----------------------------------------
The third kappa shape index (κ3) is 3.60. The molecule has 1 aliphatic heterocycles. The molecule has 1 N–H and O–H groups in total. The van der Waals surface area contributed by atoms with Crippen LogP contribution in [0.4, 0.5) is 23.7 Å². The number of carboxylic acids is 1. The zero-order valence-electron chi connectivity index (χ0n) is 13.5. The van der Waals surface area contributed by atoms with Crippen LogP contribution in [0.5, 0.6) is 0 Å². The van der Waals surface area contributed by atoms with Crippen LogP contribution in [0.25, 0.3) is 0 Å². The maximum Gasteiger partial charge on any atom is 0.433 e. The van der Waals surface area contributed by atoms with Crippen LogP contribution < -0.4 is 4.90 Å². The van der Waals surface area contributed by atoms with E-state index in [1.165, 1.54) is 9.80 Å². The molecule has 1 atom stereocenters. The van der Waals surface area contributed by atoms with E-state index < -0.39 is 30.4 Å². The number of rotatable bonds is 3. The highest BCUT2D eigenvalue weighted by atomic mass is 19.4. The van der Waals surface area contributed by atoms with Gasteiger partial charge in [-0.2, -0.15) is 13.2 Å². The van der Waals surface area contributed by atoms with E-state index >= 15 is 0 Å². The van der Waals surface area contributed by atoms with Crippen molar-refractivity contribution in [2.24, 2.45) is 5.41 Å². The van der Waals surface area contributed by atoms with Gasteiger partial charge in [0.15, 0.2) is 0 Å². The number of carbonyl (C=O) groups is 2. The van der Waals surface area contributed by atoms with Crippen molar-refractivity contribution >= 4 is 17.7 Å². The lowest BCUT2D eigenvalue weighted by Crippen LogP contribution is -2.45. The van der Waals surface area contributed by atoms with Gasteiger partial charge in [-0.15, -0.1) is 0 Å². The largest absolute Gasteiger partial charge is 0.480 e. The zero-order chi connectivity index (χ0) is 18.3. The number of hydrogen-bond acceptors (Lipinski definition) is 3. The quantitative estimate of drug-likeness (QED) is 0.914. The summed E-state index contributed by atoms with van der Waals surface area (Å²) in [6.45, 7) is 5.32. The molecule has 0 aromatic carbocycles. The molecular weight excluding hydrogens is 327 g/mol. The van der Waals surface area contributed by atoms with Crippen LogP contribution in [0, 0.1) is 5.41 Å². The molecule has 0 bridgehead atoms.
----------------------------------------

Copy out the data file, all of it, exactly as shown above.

The third kappa shape index (κ3) is 3.60. The molecule has 1 aliphatic heterocycles. The molecule has 1 N–H and O–H groups in total. The van der Waals surface area contributed by atoms with Crippen LogP contribution in [0.4, 0.5) is 23.7 Å². The number of carboxylic acids is 1. The zero-order valence-electron chi connectivity index (χ0n) is 13.5. The van der Waals surface area contributed by atoms with Crippen LogP contribution in [0.5, 0.6) is 0 Å². The van der Waals surface area contributed by atoms with Crippen LogP contribution in [0.25, 0.3) is 0 Å². The maximum Gasteiger partial charge on any atom is 0.433 e. The van der Waals surface area contributed by atoms with Crippen LogP contribution < -0.4 is 4.90 Å². The van der Waals surface area contributed by atoms with E-state index in [1.165, 1.54) is 9.80 Å². The molecule has 1 atom stereocenters. The van der Waals surface area contributed by atoms with E-state index < -0.39 is 30.4 Å². The number of rotatable bonds is 3. The highest BCUT2D eigenvalue weighted by atomic mass is 19.4. The van der Waals surface area contributed by atoms with Gasteiger partial charge in [-0.2, -0.15) is 13.2 Å². The van der Waals surface area contributed by atoms with E-state index >= 15 is 0 Å². The van der Waals surface area contributed by atoms with Crippen molar-refractivity contribution in [2.24, 2.45) is 5.41 Å². The van der Waals surface area contributed by atoms with Gasteiger partial charge in [0.15, 0.2) is 0 Å². The number of carbonyl (C=O) groups is 2. The van der Waals surface area contributed by atoms with Crippen molar-refractivity contribution >= 4 is 17.7 Å². The lowest BCUT2D eigenvalue weighted by Crippen LogP contribution is -2.45. The van der Waals surface area contributed by atoms with Gasteiger partial charge in [-0.15, -0.1) is 0 Å². The largest absolute Gasteiger partial charge is 0.480 e. The zero-order chi connectivity index (χ0) is 18.3. The number of hydrogen-bond acceptors (Lipinski definition) is 3. The quantitative estimate of drug-likeness (QED) is 0.914. The summed E-state index contributed by atoms with van der Waals surface area (Å²) in [6.45, 7) is 5.32. The molecule has 0 aromatic carbocycles. The molecular weight excluding hydrogens is 327 g/mol. The van der Waals surface area contributed by atoms with Crippen LogP contribution in [0, 0.1) is 5.41 Å². The molecule has 0 bridgehead atoms.